More Edmonton backyards became homes to hens in 2020 and 2021 than in all previous years combined, City of Edmonton data shows.
A cap on 50 sites was lifted in 2019, opening the program up at a time when many were at home in search of projects – and thinking more about where their food comes from.
"It's all about food sustainability," Julia Watson, manager of Edmonton's backyard hens and bees program, said of the influx of people keeping urban chickens.
"I think with COVID, and the restrictions that happened during the pandemic, people started realizing 'What if we can't get food?' All these what-ifs because the world is shutting down around us. People really looked at it and saw it as an opportunity to say 'Hey, we can have some eggs in our backyard, we can have these animals, and contribute positively to the environment we're living in.'"
Food security and sustainability were among the main reasons put forward by advocates of Edmonton's backyard hens program, which began in 2014 with 19 sites. Amid the lockdowns and isolation, the city experienced a jump in the number of people applying to build coops and raise their own chickens – with 31 new licences issued in 2020, and 65 in 2021.
Although most people on the planet live in cities, urban areas account for only 5.9% of global cropland. Food insecurity due to supply chain disruptions is one consequence of this situation, but even in times when production and transport are unhindered, the scarcity of agricultural land in urban centres means people have less of a relationship with their food.
"I think that many of us are so removed from our food sources – gardening and things like that – people don't even realize where things come from," said Linda Johnson, a member of Edmonton's urban hen pilot program. She has kept four chickens since as a way of connecting herself and her family to their food.
"I wanted my children to understand and to know what their food sources were, and the role that they play in ensuring that they had safe and healthy sources of food."
Edmonton now boasts 1.5 times the national average of community gardens relative to population, in part thanks to the pop-up gardens and the new City Farm that were responses to the COVID-19 pandemic, as well as the growing Edmonton Urban Farm.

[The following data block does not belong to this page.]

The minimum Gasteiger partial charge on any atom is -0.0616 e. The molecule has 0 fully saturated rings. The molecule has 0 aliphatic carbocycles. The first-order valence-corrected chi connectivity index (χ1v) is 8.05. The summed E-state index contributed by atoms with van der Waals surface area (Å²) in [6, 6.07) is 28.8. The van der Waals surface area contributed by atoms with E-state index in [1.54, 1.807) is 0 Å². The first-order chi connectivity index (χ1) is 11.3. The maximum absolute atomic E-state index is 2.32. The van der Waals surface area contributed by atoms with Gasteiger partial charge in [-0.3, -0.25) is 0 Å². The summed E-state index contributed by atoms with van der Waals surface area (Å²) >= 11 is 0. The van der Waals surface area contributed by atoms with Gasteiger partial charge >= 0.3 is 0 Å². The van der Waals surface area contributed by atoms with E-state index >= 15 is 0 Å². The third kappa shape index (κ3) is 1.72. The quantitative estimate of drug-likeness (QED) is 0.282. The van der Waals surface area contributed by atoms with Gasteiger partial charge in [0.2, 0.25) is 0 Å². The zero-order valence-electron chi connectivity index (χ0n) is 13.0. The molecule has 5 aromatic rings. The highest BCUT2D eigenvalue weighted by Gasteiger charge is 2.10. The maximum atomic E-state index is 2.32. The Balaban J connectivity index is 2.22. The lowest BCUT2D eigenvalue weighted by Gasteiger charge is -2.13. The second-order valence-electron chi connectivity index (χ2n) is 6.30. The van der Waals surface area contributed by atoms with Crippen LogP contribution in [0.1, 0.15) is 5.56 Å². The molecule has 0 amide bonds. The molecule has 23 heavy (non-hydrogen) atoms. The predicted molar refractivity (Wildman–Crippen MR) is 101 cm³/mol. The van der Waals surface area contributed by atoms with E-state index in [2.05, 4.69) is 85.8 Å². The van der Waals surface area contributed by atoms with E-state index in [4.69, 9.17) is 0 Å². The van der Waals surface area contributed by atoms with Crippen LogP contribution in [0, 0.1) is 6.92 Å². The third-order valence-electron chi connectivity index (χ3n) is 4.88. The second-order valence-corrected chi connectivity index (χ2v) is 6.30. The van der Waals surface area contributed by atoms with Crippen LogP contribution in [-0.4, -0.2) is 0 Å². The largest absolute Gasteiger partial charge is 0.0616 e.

The long-term goal of community gardens may be more reliable availability of fresh fruit and produce, but there are other benefits for community members as well. Gardeners who worked the city's community plots reported that both their mental and physical health were improved by getting to grow food locally.
"That first egg is really expensive," Johnson said. With the costs and work that come with keeping chickens, the path to off-the-grid eggs is not as easy as some might think. As with gardening, however, there are benefits beyond just the food produced.
"They did become like a pet because they are so interesting to just engage with. They're kind of fun, and they all have their individual personalities," Johnson said of her flock.
"And it was a really excellent way to get to know the neighbours because it was quite intriguing for people and for their children just to see the animals. We bring them in to visit and kids would want to save some extra lettuce or spinach and say 'We're cleaning out our garden, can we bring it to your hens? Can we give your hens a pumpkin at Halloween?'"
An unprecedented avian flu outbreak has struck the poultry industry in Canada this spring. Although the chance of exposure in small, backyard flocks is less than in commercial chicken farms, they are not immune from the threat of infection.
No cases have been reported in urban flocks in Edmonton so far, Watson said. The city has posted guidelines for hen owners on how to identify and report avian flu if their birds do become sick.